This Tusitala conversation between Mark Wrigley and Janet Lewison explores Carol Ann Duffy’s Quickdraw and Shakespeare’s Sonnet 116, both taken from the AQA ‘Relationships’ section in the Anthology. This animated discussion examines the contrasting ‘event’ of love in both poems particularly in terms of love as an ideal or as a ‘wound’-even as an irony!
Students will find plenty of useful essay ideas in this conversation and both speakers offer lively analyses of the chosen poems.
Quickdraw uses the classic old Western convention of the gunfight and updates into modern age. How many ways can I hurt thee because you love me and this renders you vulnerable?
Ironically, the more we apparently communicate, the more opportunities there can be for damaging others there may be very little time or even inclination necessarily to reflect.
I wonder whether our capacity for reflection has diminished as we live in such a knee jerk, reactive world. Responsiveness is all too easy for us and this may impair our compassion and judgement.
In Quickdraw surely it would have been better just to write a letter? Although maybe we love our over heated reactions sometimes as we believe them to be signs of passion and erotic excitement, this of course could be a destructive belief that spirals us out of control?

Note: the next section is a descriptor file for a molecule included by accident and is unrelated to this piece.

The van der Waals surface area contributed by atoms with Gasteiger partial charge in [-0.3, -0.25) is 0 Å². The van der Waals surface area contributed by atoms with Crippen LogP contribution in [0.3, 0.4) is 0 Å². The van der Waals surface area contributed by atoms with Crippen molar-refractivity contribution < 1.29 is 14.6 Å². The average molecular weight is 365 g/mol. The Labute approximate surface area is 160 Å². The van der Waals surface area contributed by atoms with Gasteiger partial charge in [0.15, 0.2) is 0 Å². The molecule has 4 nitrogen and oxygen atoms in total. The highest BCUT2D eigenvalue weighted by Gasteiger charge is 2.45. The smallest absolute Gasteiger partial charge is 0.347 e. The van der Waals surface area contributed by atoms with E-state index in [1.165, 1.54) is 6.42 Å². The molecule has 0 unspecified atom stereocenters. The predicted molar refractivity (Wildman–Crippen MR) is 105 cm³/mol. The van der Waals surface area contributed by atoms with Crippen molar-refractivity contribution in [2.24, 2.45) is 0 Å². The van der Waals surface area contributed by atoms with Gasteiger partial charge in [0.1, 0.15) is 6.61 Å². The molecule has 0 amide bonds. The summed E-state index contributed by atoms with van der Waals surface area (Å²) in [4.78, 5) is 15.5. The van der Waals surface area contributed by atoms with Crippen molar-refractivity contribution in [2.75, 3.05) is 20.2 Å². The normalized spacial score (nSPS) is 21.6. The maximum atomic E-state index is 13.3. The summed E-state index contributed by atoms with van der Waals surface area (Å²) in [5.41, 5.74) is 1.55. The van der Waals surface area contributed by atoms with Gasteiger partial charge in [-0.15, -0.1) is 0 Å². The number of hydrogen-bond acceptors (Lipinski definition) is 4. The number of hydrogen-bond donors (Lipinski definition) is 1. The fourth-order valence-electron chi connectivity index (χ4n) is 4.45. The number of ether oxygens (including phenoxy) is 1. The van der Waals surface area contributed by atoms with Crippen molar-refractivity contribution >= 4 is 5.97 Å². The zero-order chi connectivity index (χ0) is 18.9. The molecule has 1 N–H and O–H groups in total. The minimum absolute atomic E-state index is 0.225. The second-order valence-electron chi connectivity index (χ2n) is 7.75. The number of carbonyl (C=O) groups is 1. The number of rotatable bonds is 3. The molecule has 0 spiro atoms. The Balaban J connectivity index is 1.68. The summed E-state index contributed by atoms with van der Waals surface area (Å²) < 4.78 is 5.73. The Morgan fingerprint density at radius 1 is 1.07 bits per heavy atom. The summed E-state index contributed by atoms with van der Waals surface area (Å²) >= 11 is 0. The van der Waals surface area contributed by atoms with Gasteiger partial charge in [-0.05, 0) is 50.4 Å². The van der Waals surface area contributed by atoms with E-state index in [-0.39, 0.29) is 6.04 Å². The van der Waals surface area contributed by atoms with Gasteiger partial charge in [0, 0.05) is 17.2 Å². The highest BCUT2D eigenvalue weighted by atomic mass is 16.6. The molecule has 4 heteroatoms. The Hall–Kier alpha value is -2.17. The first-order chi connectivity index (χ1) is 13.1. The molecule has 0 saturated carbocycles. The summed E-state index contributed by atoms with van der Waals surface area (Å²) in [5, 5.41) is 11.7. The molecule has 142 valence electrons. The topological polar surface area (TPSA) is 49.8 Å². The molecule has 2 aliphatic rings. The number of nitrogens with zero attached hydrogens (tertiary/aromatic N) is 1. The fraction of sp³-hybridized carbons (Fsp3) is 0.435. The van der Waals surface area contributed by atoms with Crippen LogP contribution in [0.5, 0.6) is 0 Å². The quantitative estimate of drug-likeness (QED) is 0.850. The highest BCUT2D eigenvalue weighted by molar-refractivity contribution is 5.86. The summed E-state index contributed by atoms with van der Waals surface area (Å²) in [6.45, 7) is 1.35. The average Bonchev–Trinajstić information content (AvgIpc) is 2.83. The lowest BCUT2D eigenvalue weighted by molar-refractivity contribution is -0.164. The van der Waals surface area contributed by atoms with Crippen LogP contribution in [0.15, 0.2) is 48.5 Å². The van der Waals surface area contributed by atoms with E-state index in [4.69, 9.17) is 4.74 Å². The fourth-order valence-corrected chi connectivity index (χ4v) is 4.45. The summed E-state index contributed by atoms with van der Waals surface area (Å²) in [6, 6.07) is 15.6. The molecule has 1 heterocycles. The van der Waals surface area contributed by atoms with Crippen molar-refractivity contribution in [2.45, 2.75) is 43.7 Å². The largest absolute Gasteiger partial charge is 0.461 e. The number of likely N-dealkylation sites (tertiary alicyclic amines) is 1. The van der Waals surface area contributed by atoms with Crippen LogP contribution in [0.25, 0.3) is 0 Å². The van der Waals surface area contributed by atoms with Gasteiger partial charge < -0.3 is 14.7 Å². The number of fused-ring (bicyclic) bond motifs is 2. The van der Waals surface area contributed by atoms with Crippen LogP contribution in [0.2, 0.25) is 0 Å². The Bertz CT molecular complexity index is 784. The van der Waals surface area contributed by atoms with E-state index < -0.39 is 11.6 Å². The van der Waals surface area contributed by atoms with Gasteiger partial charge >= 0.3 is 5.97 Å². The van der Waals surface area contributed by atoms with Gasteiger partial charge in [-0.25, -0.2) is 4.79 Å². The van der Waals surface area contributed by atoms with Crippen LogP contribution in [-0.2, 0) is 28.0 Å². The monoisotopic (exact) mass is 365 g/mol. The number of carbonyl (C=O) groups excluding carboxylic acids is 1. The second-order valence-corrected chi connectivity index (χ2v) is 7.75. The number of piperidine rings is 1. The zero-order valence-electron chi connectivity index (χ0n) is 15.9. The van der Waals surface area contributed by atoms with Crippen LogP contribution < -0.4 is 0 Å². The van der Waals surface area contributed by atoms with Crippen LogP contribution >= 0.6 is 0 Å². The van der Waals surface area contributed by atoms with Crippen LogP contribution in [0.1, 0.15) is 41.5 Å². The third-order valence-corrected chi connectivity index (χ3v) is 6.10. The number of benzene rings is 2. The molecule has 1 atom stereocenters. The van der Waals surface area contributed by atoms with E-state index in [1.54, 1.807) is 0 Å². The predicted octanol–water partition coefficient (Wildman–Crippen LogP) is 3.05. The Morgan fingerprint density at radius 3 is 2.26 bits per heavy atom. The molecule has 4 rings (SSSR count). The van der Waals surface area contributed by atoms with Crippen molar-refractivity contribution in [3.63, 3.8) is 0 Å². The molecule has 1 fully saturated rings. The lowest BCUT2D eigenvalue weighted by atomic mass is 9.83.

I like your idea that texting gives more room for pain – perhaps more room for misunderstanding? Perhaps modern communications (Facebook, Twitter, Texting etc) give an illusion of intimacy. They are quick forms of communications that aren’t quite quick enough! I mean, they provide more opportunities for misunderstanding than a face to face encounter, or a letter which can explain more. It’s really clever of the poem to make emotions as old as poetry – hurt from love – using a modern form of communication.
Isn’t there another Duffy poem about texting a lover? Text in Rapture I think? I like Quickdraw because it seems at once quite light and humorous, but still speaks of the problems of love.
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